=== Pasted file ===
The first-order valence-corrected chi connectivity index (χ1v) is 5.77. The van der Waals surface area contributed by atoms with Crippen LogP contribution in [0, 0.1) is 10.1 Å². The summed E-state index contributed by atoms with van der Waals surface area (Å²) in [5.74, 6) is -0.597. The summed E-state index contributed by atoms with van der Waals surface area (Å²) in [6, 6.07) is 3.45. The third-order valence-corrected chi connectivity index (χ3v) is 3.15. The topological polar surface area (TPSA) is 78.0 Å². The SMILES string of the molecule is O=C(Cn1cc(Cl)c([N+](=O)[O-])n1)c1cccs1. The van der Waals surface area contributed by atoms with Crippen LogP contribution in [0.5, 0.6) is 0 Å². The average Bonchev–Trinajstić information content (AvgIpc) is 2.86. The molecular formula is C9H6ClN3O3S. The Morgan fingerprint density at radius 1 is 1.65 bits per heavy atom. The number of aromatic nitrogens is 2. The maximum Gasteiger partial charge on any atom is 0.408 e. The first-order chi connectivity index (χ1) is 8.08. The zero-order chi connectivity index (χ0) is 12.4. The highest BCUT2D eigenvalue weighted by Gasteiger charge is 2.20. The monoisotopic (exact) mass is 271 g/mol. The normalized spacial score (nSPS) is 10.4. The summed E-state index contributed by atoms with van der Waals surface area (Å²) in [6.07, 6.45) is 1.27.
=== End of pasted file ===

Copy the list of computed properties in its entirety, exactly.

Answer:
The first-order valence-corrected chi connectivity index (χ1v) is 5.77. The van der Waals surface area contributed by atoms with Crippen LogP contribution in [0, 0.1) is 10.1 Å². The summed E-state index contributed by atoms with van der Waals surface area (Å²) in [5.74, 6) is -0.597. The summed E-state index contributed by atoms with van der Waals surface area (Å²) in [6, 6.07) is 3.45. The third-order valence-corrected chi connectivity index (χ3v) is 3.15. The topological polar surface area (TPSA) is 78.0 Å². The SMILES string of the molecule is O=C(Cn1cc(Cl)c([N+](=O)[O-])n1)c1cccs1. The van der Waals surface area contributed by atoms with Crippen LogP contribution in [0.5, 0.6) is 0 Å². The average Bonchev–Trinajstić information content (AvgIpc) is 2.86. The molecular formula is C9H6ClN3O3S. The Morgan fingerprint density at radius 1 is 1.65 bits per heavy atom. The number of aromatic nitrogens is 2. The maximum Gasteiger partial charge on any atom is 0.408 e. The first-order chi connectivity index (χ1) is 8.08. The zero-order chi connectivity index (χ0) is 12.4. The highest BCUT2D eigenvalue weighted by Gasteiger charge is 2.20. The monoisotopic (exact) mass is 271 g/mol. The normalized spacial score (nSPS) is 10.4. The summed E-state index contributed by atoms with van der Waals surface area (Å²) in [6.07, 6.45) is 1.27.